I just picked up a Boss GT-6 at guitar center yesterday. I can't wait to plug it in and play around with it. Does anybody know much about them?
I've heard good thing about the overall sound quality.
I have played around with quite a few modeling devices and the COSM engine does a great job. A very "present" sound from my little Micro Cube amp on my workbench, and it's pretty much the bottom of the COSM equipped gear.
Whatever you do, try hooking it up in as many ways as you can to find the best tone. I have found that some units like straight to power amps(either stand alone amps or through the effects loop RETURN input) and some sound better through the front end of a guitar amp set at it's cleanest. I'd read that part of the manuel carefully.
Opeth use the GT6- sweeeeeet....but they're my favorite band-
I'm pretty sure they use it for everything...straight into their Laney's clean-
I hooked it up and played around with it and I am happy. The only problem that I have encountered is that my bridge pickup feeds back too much now matter how much gate I try to use. My next move is to get a good bridge pick up but I don't know what to get. I want an EMG but I don't know if you can have an active and a passive pick up in the same guitar. I really just need a good pick up that does not give off alot of feed back. Any suggestions?
I have a Charvel with an active bridge hummer and two passive single coils...very possible-
I have some bill lawrence pups I'm gonna drop in another guitar when I get the chance... an L450 for the neck and an L500XL for the bridge...should be hot..and his reputation is stellar-
The problem with combining passive and active pickups in the same guitar is that they require very differnt values in the volume and tone controls. Passive systems use 250-500K ohm pots while active systems use 25K pots generally. This means that in a mixed system you with have either too much or not enough resistance to ground for one pickup or the other.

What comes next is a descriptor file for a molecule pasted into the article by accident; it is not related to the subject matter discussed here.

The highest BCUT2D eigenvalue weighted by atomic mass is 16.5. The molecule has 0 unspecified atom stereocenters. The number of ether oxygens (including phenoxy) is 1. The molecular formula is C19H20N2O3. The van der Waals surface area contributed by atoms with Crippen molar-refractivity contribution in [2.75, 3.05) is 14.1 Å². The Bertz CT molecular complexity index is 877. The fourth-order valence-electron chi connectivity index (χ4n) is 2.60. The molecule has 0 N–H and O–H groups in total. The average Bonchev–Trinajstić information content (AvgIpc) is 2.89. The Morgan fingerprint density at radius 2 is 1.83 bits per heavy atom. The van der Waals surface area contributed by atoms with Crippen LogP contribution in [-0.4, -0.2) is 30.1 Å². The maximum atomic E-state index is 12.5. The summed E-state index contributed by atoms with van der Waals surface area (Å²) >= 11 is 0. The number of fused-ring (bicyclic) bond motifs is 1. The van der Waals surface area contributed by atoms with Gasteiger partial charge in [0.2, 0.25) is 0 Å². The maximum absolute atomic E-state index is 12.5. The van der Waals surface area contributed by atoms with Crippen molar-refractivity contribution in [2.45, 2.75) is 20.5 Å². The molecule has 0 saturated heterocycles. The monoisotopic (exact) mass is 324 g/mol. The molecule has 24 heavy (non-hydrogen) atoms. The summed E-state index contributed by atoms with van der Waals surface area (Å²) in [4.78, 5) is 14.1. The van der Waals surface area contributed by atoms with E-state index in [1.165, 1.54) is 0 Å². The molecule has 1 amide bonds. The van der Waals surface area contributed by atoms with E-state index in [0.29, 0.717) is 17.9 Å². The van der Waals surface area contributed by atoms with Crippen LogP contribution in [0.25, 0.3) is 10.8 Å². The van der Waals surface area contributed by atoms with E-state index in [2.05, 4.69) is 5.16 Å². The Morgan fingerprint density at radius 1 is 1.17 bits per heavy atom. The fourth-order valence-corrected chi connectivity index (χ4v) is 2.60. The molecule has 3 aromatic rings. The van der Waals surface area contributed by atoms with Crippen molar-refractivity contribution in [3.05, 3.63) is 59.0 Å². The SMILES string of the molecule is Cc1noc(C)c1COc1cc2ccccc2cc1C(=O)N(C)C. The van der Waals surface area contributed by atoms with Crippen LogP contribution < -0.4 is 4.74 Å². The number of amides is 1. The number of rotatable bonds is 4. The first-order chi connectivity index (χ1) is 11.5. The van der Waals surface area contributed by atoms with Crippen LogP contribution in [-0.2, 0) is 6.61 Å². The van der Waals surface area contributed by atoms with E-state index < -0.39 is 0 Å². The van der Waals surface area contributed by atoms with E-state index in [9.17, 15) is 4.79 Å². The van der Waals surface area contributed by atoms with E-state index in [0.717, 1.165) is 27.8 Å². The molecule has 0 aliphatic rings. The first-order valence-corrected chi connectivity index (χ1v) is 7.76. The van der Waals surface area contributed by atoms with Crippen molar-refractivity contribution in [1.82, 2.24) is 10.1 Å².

If your guitar has volume controls for each pickup(Les Paul style) you can do it, but don't expect everything to operate at peak performance.
Shootozen, your guitar may FUNCTION, but not as well as it would if you made it all EMG.
Bill Lawrence pickups are great. Potted for feedback resistance. But then most Seymour Duncan and DiMarzio pickups are also.
Cool. Thanx Racer X. I will keep you all posted on what I do with it.
My Charvel is a model 4 with original Jackson pups...I haven't done any mods on it...besides it being a quintessential 80's metal git fiddle, it is very versatile (surprisingly)...you can get pretty much anything out of it-
why would it be better if it were all EMG's?
From EMG's site. If you read it all it will make sense:
It is possible to mix EMG's with passive pickups. There are three possible wiring configurations; one is better than the other two. Use the high impedance (250K-500K) volume and tone controls. The problem is that the high impedance controls act more like a switch to the EMG's. The passive pickups, however, will work fine. If you have a guitar with two pickups and two volume pots, with a three-way switch, there is another alternative. Use the 25K pots for the EMG, and the 250K pots for the passive pickup. This way you can use one or the other with no adverse affects, but with the switch in the middle position the passive pickup will have reduced gain and response. Use the low-impedance (25K) volume and tone controls provided with the EMG's. The problem here is that the passive pickups will suffer a reduction in gain and loss of high-frequency response. This is the best alternative. Install an EMG-PA-2 on the passive pickups. There are two benefits to doing this. With the trimpot on the PA-2, you can adjust the gain of the passive pickups to match the EMG's. The PA-2 acts as an impedance matching device so you can use the low-impedance EMG controls (25K) without affecting the tone of the passive pickups. You will also be able to use other EMG accessory circuits such as the SPC, RPC, EXB, EXG, etc. For this application, we recommend ordering the PA-2 without the switch for easy installation on the inside of a guitar.